We came up in downtown New York, Manhattan, Finn said. The buildings were even taller than anywhere. I had to stop, so I could look up. At home I like to look out, see it level, watch the sun come up from the far horizon, over the day see it walk across that level. You can see things miles away before they come at you, like the weather, when dark clouds are there. Someone driving out to your farm, your field. New York, it’s all about up, up, higher higher. You wouldn’t look straight ahead except you have to, to get out of people’s way. I couldn’t even think on the street, there was so much noise. I’m looking one way, to watch out for pedestrians, then voices yell from across the street, horns honk from down the block. Then it’s like birds, horns answer up and down the street, all the yellow taxicabs packing together, honking, like a bunch of aggravated geese.

We stopped off at the police station near her house. It was like the kind of thing I’ve seen on TV. People waiting in a room, hunched over, angry. People coming and going. A sort of menacing room. There was a window with thick glass on it and an officer sitting behind it. The glass looked like it was an inch thick, like they were protecting against someone coming in to shoot. There was an officer whose name I had, who I had talked to on the phone. We had to wait. A door opened and a mother came out, dressed up, with a young boy, all lanky and loose-limbed, head down. She was giving him a talking to. The door opened and a man called someone in, like a drill sergeant. The person got up and came in. You could hear lots of talk, laughing, from inside.

Finally, we were called in. He led us down a hallway, people stopped up and down it, talking. People in rooms to one side or the other, talking on telephones, loudly. An officer yelling at a man slumped in a chair. Our officer, Landriani his name was, led us into a room with four or five desks. He let us sit down, even though we didn’t talk long. He was very sorry. He read through the description I had given him back in August. He had it right: woman in her 20s, 5 feet 9 or so, strong build, light brown hair, brown eyes. I had sent him some records from her dentist. In case. He said nobody had turned up by that description who wasn’t known. He had her name in a database. Other agencies could see it. There wasn’t much else they could do. I asked him if that was it. If a child was lost would that be all they would do? He said no, a child was different. They would put a team together to find a missing child. But, he said, this is a big city. Eight million people, just in the city limits. How many people live in North Dakota? I said I didn’t know, six or seven hundred thousand. He said we have three or four times that many just here in Brooklyn. He said, It’s easy to get lost here. And he said, Sometimes that’s why people come here, to be unnoticeable. I said, It’s like she just walked off the earth. I said, This place isn’t that anonymous, I don’t think. How could someone come here and walk off the earth and not be noticed? Just vanish into thin air and nobody thinks a thing about it?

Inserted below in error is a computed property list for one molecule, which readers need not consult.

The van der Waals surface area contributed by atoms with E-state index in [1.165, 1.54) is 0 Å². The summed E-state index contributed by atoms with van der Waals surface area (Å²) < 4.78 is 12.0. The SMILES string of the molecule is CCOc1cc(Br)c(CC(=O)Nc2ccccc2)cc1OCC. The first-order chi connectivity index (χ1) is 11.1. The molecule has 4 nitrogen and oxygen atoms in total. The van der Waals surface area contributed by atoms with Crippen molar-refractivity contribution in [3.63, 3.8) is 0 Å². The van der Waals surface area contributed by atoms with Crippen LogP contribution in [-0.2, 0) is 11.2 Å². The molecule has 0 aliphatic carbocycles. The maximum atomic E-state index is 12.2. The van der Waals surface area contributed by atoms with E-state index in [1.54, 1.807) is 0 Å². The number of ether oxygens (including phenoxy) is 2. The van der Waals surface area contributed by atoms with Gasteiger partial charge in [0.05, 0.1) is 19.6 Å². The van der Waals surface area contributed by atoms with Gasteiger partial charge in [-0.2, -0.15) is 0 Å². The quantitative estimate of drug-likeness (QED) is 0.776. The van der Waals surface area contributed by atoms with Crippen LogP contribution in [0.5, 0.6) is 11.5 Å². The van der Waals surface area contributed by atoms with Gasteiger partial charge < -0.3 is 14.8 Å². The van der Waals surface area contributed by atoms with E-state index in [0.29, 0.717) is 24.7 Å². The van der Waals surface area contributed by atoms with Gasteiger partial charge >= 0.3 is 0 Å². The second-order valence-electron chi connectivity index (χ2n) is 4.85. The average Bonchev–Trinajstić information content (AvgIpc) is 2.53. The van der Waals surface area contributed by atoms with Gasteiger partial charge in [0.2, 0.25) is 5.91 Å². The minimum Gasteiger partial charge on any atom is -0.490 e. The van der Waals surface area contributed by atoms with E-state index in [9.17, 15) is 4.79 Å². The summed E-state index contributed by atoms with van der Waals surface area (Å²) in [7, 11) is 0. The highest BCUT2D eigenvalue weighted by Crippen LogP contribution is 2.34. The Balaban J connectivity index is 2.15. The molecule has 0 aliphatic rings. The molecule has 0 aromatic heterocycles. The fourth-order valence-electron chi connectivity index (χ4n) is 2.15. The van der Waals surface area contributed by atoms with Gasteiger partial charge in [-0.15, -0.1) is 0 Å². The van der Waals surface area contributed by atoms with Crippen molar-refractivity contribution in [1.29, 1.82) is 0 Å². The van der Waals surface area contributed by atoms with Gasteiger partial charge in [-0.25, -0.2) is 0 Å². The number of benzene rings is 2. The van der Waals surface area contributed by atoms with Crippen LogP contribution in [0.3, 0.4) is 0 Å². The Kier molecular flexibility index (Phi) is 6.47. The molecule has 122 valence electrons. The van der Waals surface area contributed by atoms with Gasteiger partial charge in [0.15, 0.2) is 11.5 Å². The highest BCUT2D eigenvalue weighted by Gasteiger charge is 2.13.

He said, Stranger things have happened. I thought, a lot of strange things have happened to me today, and I’ve seen a lot of strange stuff I could never have imagined. But I don’t think I’ve seen anything as strange as someone who could just walk down the street and suddenly not be there. Somebody would bump into you. You would think.